An Ode to Friday

Dear Friday,

I have always loved you. When I was school-aged, it meant the end of the school week. In college, it meant Football Saturdays and time with friends. In law school, it meant time to catch up on reading for class and studying, but also time for friends and backyard sits.

Even as a young lawyer, when weekends meant more working, I still loved you because those working weekends meant casual wear, and I had no kids to rush home to. Then came kids and less hours at work, and I raced to Friday afternoon so I could rush home to those kids, even though they were worn out and grumpy from long hours at childcare.

As a lobbyist, I loved you. Even in the waning days of long, drawn-out sessions, the legislators always tried to finish up the weekly business on Thursday, so that they could race home to you, dear Friday.

Now, during my gap year, my career break, I look forward to you all week, and miss you when you are gone, too quickly. You are my dawn, and my sunset. While the kids are at school, I run my long run. I take a shower without anyone yelling at me, knocking on the door, or, more frequently than not, barging into the bathroom and asking me where x article of clothing or y food item is located. Maybe I even have a moment alone to read. Now a bit older, the kids are usually happy on Friday afternoon. We come home ready to make a fun dinner and have a movie night.

But alas, the Friday fun will come to an end. Saturday will dawn. If there is a morning run it will be rushed to get back in time for a Tae Kwon Do class, a gymnastics practice or a volleyball tournament. We will rush about, doing errands and tasks, entertaining kids and doing household chores.

Counting the days until next Friday.

The Last Stroller

We ended 2017 with a new home improvement project that required the purging of extra items and furniture. We have only been in this house 2 years and we got rid of a lot of stuff when we left North Carolina (some by choice, some not so much; they literally ran out of room on the moving truck!). Our little guy was 4 when we moved so most of the baby gear was gone. There were still car seats, booster seats, and one remaining stroller.

We were never really “stroller people.” When out first was born, “travel systems” were all the rage. These gargantuan multi-piece matching (often patterned) sets were a bit off-putting to someone like me who left Babies R Us in a panic after seeing the bottle aisle for the first time. My one and only request for our first stroller was that it be easy to fold. The Ingelsina Zippy, if anyone remembers, boasted that it could be closed with one hand. Sold.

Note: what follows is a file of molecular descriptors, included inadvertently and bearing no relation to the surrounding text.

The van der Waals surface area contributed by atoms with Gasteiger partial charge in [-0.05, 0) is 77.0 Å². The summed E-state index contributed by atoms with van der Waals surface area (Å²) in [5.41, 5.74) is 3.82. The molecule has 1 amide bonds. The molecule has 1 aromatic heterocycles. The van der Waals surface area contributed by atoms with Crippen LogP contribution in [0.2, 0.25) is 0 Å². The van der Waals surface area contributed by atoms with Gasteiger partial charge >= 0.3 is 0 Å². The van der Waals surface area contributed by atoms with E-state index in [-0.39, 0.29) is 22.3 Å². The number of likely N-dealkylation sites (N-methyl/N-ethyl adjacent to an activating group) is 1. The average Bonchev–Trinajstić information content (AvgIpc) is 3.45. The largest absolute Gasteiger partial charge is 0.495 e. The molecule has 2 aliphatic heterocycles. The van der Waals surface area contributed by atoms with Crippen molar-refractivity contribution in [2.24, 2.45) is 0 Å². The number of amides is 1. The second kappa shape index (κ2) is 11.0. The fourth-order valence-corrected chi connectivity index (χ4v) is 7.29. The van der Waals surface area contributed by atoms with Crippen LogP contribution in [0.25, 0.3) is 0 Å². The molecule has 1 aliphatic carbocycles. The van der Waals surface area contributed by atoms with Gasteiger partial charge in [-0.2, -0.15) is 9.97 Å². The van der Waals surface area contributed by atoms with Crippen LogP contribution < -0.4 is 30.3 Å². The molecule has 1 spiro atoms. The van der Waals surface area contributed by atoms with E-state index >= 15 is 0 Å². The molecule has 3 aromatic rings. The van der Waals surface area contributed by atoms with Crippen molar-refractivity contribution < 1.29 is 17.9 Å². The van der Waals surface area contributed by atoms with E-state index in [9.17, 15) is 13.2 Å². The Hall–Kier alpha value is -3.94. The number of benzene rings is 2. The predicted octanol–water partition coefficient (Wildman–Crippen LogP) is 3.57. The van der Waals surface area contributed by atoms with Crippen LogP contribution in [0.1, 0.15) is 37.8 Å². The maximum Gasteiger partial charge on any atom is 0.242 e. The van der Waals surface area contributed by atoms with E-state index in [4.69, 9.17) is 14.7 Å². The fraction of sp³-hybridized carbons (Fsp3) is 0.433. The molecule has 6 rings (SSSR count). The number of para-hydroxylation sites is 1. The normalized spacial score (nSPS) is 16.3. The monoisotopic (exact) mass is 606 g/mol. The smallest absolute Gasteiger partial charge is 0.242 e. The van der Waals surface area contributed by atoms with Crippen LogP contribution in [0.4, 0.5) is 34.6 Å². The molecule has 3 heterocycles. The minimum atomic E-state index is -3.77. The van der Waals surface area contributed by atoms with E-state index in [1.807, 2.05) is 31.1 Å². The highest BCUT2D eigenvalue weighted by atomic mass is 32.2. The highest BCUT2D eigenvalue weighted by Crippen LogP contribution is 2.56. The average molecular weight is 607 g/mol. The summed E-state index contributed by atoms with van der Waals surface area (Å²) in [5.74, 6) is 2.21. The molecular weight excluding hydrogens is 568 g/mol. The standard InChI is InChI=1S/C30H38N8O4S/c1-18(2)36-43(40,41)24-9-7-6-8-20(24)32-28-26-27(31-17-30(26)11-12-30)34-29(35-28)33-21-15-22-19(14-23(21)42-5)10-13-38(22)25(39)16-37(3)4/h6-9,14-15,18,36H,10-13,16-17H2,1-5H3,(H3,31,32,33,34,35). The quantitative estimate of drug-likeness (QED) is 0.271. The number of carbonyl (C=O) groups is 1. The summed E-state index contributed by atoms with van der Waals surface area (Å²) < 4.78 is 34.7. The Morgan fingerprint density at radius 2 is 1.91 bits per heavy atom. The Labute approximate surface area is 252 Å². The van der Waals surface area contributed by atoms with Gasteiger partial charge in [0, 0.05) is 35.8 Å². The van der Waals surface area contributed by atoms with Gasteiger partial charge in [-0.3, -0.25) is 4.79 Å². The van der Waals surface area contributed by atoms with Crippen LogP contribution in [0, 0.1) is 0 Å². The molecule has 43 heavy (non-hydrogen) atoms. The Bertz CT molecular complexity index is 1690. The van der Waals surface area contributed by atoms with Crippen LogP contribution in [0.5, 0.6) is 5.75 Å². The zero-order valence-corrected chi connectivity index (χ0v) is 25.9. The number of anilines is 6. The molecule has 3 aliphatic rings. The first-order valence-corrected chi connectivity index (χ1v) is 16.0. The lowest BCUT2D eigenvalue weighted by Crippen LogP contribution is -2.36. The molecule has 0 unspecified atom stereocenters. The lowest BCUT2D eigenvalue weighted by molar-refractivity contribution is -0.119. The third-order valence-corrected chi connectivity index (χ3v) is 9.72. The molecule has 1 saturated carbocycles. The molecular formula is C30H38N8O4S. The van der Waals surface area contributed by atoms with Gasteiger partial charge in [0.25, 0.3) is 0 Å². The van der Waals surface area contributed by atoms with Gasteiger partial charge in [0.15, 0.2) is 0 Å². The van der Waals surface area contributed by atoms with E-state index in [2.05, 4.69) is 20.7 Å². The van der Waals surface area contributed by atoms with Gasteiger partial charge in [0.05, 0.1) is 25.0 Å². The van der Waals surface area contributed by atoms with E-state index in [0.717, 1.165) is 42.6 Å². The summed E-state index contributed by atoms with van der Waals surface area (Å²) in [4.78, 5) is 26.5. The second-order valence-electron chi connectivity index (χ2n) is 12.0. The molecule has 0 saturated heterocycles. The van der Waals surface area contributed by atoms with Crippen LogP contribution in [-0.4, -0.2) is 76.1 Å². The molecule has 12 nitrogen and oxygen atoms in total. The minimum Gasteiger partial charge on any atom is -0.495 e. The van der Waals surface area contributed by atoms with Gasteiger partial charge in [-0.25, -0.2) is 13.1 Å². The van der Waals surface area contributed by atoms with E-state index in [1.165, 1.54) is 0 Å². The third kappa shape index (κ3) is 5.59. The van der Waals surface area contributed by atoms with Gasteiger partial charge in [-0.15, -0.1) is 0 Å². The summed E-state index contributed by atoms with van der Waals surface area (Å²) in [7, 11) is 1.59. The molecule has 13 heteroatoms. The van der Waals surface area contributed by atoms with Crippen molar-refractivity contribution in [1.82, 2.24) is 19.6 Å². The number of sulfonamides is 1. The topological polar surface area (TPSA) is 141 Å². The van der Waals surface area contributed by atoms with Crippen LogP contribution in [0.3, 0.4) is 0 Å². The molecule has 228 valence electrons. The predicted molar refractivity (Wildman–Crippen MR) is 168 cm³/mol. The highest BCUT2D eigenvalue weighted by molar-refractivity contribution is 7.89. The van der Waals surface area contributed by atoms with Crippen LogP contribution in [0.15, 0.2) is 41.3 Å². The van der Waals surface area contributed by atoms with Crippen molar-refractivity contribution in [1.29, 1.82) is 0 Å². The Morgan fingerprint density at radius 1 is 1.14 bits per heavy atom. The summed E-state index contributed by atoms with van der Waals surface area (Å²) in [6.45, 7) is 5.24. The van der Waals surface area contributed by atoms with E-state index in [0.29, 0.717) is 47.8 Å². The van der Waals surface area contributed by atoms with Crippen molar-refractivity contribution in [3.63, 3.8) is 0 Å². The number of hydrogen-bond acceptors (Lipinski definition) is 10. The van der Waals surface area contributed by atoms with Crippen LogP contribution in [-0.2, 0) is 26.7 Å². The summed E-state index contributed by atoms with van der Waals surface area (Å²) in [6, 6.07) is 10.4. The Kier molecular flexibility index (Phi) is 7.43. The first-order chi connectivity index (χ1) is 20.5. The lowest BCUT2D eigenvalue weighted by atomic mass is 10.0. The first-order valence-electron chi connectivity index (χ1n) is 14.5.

We used the stroller occasionally, mainly to keep #1 in her car seat (the only other place she would sleep besides on someone’s chest), or because it was too stinkin’ hot in the heat of the North Carolina summer to walk around with her in the Bjorn. Later, there was the sit n stand double stroller (narrow enough to still maneuver) and a double jog stroller (that also boasted how easy it was to fold). Not to be forgotten, through it all, we had the car seat on wheels for travel, the Sit n Stroll – we loved that thing!

Sit n Stroll
The Sit n Stroll travel stroller.

Not sure why it never caught on (other than the reasons in this 2008 Slate article, where this pic is from, and the fact that your kid was sitting on the nasty ground as you walked around cities or theme parks or wherever you travelled to).





By the time we had #3, our girls were 7 and 4. They were done with strollers. A lot had happened in the baby gear world since the girls were born. And it turns out, some items, like car seats, expire. Yes, really. The theory is that the plastic breaks down and it isn’t as safe . . . Anyway, we got new baby gear for the little prince, including a stroller.

Maybe because he is the youngest, maybe because he is a “mama’s boy,” maybe because he spent more time in it while I was actually running . . . whatever the reason, that boy loved the stroller. At 4, he would definitely rather be pushed than walk. Honestly, that sentiment holds true today.

But, alas, the time has come to part with the last stroller. Even if my husband had an ounce of patience for pushing a 6 year old around in a stroller, none of us had any desire to lug it around. It took up too much room in the garage with all the bikes and other gear, so it was relegated to the basement storage room at some point in the past year. Like any other sentimental but practical mom, I threw it up on Craigslist for $50 and it was gone by the next morning.

Just like that, we are a stroller free family. Someday soon (or not, depending on how closely we follow the guidelines) we will even be car seat free.